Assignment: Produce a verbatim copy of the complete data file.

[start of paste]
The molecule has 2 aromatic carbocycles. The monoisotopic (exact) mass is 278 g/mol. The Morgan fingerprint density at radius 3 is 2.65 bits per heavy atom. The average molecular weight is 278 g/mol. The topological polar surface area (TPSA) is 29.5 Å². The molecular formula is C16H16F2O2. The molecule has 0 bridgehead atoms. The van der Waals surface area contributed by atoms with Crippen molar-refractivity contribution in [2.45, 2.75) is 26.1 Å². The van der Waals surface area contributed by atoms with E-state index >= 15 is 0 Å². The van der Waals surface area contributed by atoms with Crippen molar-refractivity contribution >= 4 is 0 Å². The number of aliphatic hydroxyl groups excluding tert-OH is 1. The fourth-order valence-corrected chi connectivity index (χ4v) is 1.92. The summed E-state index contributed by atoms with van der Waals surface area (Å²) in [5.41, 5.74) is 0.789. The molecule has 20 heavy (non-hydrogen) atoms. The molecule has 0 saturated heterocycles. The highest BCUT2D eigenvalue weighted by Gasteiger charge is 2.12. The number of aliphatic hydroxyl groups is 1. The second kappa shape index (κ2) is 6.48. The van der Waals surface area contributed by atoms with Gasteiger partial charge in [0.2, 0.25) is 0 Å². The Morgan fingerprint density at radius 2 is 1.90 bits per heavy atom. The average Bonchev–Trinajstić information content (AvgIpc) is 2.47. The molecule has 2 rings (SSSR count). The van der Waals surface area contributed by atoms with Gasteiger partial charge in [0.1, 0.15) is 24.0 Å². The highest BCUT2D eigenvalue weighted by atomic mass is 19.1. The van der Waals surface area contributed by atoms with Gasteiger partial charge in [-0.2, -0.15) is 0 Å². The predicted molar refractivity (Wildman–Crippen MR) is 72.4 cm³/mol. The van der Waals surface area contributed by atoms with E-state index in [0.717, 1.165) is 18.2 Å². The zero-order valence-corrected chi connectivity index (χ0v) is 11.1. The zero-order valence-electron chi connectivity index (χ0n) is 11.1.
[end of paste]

The molecule has 2 aromatic carbocycles. The monoisotopic (exact) mass is 278 g/mol. The Morgan fingerprint density at radius 3 is 2.65 bits per heavy atom. The average molecular weight is 278 g/mol. The topological polar surface area (TPSA) is 29.5 Å². The molecular formula is C16H16F2O2. The molecule has 0 bridgehead atoms. The van der Waals surface area contributed by atoms with Crippen molar-refractivity contribution in [2.45, 2.75) is 26.1 Å². The van der Waals surface area contributed by atoms with E-state index >= 15 is 0 Å². The van der Waals surface area contributed by atoms with Crippen molar-refractivity contribution >= 4 is 0 Å². The number of aliphatic hydroxyl groups excluding tert-OH is 1. The fourth-order valence-corrected chi connectivity index (χ4v) is 1.92. The summed E-state index contributed by atoms with van der Waals surface area (Å²) in [5.41, 5.74) is 0.789. The molecule has 20 heavy (non-hydrogen) atoms. The molecule has 0 saturated heterocycles. The highest BCUT2D eigenvalue weighted by Gasteiger charge is 2.12. The number of aliphatic hydroxyl groups is 1. The second kappa shape index (κ2) is 6.48. The van der Waals surface area contributed by atoms with Gasteiger partial charge in [0.2, 0.25) is 0 Å². The Morgan fingerprint density at radius 2 is 1.90 bits per heavy atom. The average Bonchev–Trinajstić information content (AvgIpc) is 2.47. The molecule has 2 rings (SSSR count). The van der Waals surface area contributed by atoms with Gasteiger partial charge in [0.1, 0.15) is 24.0 Å². The highest BCUT2D eigenvalue weighted by atomic mass is 19.1. The van der Waals surface area contributed by atoms with Gasteiger partial charge in [-0.2, -0.15) is 0 Å². The predicted molar refractivity (Wildman–Crippen MR) is 72.4 cm³/mol. The van der Waals surface area contributed by atoms with E-state index in [0.717, 1.165) is 18.2 Å². The zero-order valence-corrected chi connectivity index (χ0v) is 11.1. The zero-order valence-electron chi connectivity index (χ0n) is 11.1.